The European Union and the Spanish government on Monday both rejected calls by the Trump administration and Venezuelan opposition leader Juan Guaido to keep “every option on the table” to remove President Nicolas Maduro from power—saying they do not support, nor would they would participate, in military intervention.
“Not every option is on the table,” Spanish Foreign Minister Josep Borrell told the Spanish news outlet Efe on Sunday. “We have clearly warned that we would not support—and would roundly condemn—any foreign military intervention, which is something we hope won’t happen.”
“We must avoid a military intervention,” a spokeswoman for E.U. diplomatic chief Federica Mogherini, agreed. “What is explicitly quite clear, from our point of view, is that we need a peaceful political and democratic and Venezuelan-owned resolution of this crisis. This obviously excludes the use of force.”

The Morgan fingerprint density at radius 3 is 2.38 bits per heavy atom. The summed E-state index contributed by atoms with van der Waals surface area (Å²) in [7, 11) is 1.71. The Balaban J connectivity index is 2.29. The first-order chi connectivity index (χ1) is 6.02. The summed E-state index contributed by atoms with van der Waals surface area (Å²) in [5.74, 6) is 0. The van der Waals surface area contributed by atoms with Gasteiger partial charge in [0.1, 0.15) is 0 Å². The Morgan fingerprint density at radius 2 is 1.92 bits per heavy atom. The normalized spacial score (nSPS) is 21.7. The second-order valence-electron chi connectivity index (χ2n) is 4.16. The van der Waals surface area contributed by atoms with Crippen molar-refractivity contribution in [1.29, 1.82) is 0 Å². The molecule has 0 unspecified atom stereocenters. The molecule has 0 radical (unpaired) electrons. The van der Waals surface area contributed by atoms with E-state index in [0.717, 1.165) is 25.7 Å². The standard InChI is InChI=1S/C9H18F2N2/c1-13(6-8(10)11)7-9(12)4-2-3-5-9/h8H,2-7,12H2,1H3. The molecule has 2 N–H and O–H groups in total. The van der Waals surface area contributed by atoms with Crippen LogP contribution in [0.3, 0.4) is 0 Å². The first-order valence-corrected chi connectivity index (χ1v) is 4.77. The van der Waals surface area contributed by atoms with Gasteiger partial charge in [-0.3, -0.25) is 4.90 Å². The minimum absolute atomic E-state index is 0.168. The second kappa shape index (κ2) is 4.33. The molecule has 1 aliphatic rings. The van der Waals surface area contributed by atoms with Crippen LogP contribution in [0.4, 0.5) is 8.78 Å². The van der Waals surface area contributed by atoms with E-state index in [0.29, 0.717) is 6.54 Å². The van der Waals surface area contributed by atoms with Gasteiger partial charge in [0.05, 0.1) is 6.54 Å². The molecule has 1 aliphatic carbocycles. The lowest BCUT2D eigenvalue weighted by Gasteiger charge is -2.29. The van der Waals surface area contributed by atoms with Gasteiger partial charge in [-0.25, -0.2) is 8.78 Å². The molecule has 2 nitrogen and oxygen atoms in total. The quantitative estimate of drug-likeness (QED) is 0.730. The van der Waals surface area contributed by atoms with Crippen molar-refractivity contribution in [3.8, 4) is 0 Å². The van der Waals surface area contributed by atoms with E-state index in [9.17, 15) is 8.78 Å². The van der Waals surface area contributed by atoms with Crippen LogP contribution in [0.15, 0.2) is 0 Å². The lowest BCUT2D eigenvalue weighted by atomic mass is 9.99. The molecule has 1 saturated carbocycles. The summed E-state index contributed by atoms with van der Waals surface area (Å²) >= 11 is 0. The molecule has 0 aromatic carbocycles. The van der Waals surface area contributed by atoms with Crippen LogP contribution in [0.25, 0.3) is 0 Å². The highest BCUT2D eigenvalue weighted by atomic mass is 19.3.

The message from the EU and Borrell followed violence at the Venezuela-Colombia border over the weekend as Guaido supporters attempted to break through the Venezuelan border with food and medical supplies in what critics have characterized as a deliberate provocation disguised as a “humanitarian aid” mission led by the Trump administration. The U.S. has also led calls for the international community to recognize Guaido as the president of Venezuela.
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